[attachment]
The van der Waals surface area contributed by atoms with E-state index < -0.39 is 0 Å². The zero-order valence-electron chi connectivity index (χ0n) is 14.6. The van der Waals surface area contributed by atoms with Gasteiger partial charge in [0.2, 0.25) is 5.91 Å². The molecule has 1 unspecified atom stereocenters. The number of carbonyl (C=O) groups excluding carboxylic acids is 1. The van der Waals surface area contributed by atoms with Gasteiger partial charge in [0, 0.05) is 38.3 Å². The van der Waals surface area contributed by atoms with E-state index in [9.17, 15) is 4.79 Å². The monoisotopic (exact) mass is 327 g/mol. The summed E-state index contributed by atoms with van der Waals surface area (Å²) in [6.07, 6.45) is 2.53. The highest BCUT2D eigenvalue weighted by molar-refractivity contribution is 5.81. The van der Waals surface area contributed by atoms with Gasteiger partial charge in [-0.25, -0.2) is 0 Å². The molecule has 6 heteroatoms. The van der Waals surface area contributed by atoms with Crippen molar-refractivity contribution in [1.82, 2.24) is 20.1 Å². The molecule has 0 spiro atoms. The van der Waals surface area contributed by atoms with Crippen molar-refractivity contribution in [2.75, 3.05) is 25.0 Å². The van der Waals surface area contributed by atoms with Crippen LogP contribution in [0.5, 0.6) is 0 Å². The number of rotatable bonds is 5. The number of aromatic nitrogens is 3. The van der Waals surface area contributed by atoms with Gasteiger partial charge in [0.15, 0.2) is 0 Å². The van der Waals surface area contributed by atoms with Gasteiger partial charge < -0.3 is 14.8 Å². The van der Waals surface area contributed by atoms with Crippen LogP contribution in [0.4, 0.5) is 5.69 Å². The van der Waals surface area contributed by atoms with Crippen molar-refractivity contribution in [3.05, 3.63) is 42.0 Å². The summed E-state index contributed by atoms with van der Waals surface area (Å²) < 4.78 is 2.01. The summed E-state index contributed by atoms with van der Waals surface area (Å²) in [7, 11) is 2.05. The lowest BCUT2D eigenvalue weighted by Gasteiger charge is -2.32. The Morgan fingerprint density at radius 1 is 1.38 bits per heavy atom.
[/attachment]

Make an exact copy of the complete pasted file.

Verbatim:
The van der Waals surface area contributed by atoms with E-state index < -0.39 is 0 Å². The zero-order valence-electron chi connectivity index (χ0n) is 14.6. The van der Waals surface area contributed by atoms with Gasteiger partial charge in [0.2, 0.25) is 5.91 Å². The molecule has 1 unspecified atom stereocenters. The number of carbonyl (C=O) groups excluding carboxylic acids is 1. The van der Waals surface area contributed by atoms with Gasteiger partial charge in [0, 0.05) is 38.3 Å². The van der Waals surface area contributed by atoms with E-state index in [9.17, 15) is 4.79 Å². The monoisotopic (exact) mass is 327 g/mol. The summed E-state index contributed by atoms with van der Waals surface area (Å²) in [6.07, 6.45) is 2.53. The highest BCUT2D eigenvalue weighted by molar-refractivity contribution is 5.81. The van der Waals surface area contributed by atoms with Gasteiger partial charge in [-0.25, -0.2) is 0 Å². The molecule has 6 heteroatoms. The van der Waals surface area contributed by atoms with Crippen molar-refractivity contribution in [1.82, 2.24) is 20.1 Å². The molecule has 0 spiro atoms. The van der Waals surface area contributed by atoms with Crippen molar-refractivity contribution in [2.75, 3.05) is 25.0 Å². The van der Waals surface area contributed by atoms with Crippen LogP contribution in [0.5, 0.6) is 0 Å². The number of rotatable bonds is 5. The number of aromatic nitrogens is 3. The van der Waals surface area contributed by atoms with Gasteiger partial charge in [0.15, 0.2) is 0 Å². The van der Waals surface area contributed by atoms with Gasteiger partial charge < -0.3 is 14.8 Å². The van der Waals surface area contributed by atoms with Crippen LogP contribution in [0.4, 0.5) is 5.69 Å². The van der Waals surface area contributed by atoms with Crippen molar-refractivity contribution in [3.05, 3.63) is 42.0 Å². The summed E-state index contributed by atoms with van der Waals surface area (Å²) < 4.78 is 2.01. The summed E-state index contributed by atoms with van der Waals surface area (Å²) in [7, 11) is 2.05. The lowest BCUT2D eigenvalue weighted by Gasteiger charge is -2.32. The Morgan fingerprint density at radius 1 is 1.38 bits per heavy atom.